Contrastivism can be applied to a variety of problems within philosophy, and as such, it can be coherently seen as a unified movement. This volume brings together state-of-the-art research on the contrastive treatment of philosophical concepts and questions, including knowledge, belief, free will, moral luck, Bayesian confirmation theory, causation, and explanation.
Table of Contents
Introduction—Contrastivism in Philosophy Martijn Blaauw 1. Contrastive Explanation Christopher Hitchcock 2. Causal Contextualisms Jonathan Schaffer 3. Contrastive Bayesianism Branden Fitelson 4. Contrastive Belief Martijn Blaauw 5. Contrastive Knowledge Adam Morton 6. Contrastive Semantics for Deontic Modals Justin Snedegar 7. Free Contrastivism Walter Sinnott-Armstrong 8. Luck and Fortune in Moral Evaluation Julia Driver
Martijn Blaauw is Assistant Director of the 3TU.Centre for Ethics and Technology and a Senior Research Fellow at the Philosophy Section of Delft University of Technology, the Netherlands.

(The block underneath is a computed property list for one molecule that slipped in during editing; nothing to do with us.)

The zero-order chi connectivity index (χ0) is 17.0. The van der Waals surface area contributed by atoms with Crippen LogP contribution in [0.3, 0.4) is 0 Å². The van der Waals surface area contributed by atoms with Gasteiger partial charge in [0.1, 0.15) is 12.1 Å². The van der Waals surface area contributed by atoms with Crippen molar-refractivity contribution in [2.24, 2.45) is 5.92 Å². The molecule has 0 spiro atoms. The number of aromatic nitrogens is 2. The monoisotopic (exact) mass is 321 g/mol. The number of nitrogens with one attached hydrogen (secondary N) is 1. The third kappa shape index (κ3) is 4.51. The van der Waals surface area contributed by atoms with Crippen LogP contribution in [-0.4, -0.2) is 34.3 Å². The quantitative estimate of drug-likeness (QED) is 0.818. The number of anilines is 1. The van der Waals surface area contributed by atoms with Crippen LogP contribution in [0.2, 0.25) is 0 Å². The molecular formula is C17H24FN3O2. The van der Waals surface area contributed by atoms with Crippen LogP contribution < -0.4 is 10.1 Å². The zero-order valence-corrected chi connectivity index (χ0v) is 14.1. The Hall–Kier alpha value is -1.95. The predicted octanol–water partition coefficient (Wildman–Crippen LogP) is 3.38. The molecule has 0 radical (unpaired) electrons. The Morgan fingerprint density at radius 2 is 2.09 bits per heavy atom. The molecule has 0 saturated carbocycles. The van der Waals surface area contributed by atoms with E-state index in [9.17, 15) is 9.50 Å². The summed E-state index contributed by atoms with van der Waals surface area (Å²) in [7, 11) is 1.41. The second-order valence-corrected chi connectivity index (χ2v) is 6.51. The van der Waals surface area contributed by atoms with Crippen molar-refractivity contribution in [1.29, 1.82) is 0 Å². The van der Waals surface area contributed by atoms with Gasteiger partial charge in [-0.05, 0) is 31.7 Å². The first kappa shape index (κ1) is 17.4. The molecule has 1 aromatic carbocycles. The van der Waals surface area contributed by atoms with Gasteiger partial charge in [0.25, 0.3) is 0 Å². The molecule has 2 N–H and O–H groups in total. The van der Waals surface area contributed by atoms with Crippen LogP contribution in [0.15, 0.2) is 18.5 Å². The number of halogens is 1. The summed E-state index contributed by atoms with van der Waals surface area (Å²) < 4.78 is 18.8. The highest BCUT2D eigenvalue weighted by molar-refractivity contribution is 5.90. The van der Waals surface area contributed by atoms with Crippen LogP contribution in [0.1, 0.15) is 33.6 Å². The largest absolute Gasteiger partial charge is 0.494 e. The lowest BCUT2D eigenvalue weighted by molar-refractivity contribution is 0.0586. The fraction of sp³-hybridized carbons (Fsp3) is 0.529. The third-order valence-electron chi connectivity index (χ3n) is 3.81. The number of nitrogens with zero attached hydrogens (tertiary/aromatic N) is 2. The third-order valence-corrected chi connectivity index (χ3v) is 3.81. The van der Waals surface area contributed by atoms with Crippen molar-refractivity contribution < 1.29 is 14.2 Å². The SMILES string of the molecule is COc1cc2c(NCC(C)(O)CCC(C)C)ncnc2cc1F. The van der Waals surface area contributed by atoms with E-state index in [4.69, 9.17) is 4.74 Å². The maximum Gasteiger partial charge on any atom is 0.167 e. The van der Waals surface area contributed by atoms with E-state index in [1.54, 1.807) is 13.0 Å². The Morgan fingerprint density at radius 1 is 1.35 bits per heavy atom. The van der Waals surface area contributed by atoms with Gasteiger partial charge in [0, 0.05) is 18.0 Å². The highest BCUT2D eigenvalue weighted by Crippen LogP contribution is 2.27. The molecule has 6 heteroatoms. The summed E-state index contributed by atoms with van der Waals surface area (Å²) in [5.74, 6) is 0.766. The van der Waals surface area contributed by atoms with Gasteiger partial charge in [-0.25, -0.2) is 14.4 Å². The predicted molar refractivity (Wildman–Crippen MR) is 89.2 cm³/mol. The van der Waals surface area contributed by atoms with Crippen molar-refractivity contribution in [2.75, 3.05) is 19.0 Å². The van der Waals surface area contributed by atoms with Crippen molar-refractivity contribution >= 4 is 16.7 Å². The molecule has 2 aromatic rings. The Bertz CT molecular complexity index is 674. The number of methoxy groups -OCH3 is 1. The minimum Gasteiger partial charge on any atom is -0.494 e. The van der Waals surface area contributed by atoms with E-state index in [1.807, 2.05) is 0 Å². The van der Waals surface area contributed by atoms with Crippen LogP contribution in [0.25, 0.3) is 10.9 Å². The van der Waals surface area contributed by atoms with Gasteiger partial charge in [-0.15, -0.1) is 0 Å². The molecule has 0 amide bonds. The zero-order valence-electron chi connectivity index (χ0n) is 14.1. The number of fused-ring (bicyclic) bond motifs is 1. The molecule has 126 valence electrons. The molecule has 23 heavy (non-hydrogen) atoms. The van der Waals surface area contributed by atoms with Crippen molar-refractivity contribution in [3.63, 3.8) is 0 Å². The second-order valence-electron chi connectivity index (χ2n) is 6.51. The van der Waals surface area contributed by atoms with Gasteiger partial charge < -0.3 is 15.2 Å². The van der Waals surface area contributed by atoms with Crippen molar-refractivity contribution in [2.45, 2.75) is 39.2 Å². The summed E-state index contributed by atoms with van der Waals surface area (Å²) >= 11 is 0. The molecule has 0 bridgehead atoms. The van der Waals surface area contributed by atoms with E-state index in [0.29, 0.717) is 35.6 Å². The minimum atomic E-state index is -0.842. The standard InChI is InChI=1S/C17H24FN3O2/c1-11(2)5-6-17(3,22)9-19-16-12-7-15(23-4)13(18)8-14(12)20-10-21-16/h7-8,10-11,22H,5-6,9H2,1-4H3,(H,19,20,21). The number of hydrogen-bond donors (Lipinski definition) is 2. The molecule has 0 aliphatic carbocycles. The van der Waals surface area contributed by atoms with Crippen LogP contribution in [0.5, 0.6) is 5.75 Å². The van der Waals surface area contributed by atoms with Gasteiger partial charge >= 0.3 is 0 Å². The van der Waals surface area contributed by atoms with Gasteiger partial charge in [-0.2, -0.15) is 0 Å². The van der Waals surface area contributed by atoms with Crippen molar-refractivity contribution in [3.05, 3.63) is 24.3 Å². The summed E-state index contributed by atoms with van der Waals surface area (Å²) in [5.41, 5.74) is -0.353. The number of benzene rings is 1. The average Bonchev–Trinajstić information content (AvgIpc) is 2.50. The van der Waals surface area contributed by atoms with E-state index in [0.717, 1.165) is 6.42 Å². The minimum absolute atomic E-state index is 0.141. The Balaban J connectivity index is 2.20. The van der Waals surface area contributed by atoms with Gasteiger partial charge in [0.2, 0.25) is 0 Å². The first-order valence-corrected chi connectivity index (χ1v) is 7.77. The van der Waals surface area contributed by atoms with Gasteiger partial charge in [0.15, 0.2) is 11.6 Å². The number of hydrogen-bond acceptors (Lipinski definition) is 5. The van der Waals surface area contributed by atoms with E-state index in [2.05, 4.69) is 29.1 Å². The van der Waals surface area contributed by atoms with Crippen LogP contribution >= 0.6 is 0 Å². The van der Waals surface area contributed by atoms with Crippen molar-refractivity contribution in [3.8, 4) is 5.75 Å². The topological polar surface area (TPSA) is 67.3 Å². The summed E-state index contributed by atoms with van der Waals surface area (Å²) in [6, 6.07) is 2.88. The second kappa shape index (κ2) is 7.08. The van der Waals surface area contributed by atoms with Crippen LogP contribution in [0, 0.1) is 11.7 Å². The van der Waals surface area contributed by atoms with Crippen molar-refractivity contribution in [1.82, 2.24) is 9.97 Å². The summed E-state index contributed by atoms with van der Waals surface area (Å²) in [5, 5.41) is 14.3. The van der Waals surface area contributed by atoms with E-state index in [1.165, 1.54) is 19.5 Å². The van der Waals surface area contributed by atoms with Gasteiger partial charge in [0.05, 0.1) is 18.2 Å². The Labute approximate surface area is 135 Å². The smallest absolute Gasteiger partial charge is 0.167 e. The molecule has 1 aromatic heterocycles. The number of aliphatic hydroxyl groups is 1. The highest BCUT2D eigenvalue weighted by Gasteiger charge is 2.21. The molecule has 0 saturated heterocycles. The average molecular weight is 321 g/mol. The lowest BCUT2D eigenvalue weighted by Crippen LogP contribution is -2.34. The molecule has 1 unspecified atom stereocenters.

'Overall, the individual contributions to this anthology should be very interesting to those working on or with the relevant forms of contrastivism, to those who work on contrastivism about some G and wonder how contrastivism about some F might work, and finally to a more general readership who wants to find out what contrastivism is and what one can do with it. The general topic is certainly important and worth the attention. It will be interesting to see what further developments and applications (in aesthetics? Practical reasoning?) contrastivists will propose and to see more about how contrastivism compares with contrasting, alternative views.' – Peter Baumann, Swarthmore College, USA in Notre Dame Philosophical Reviews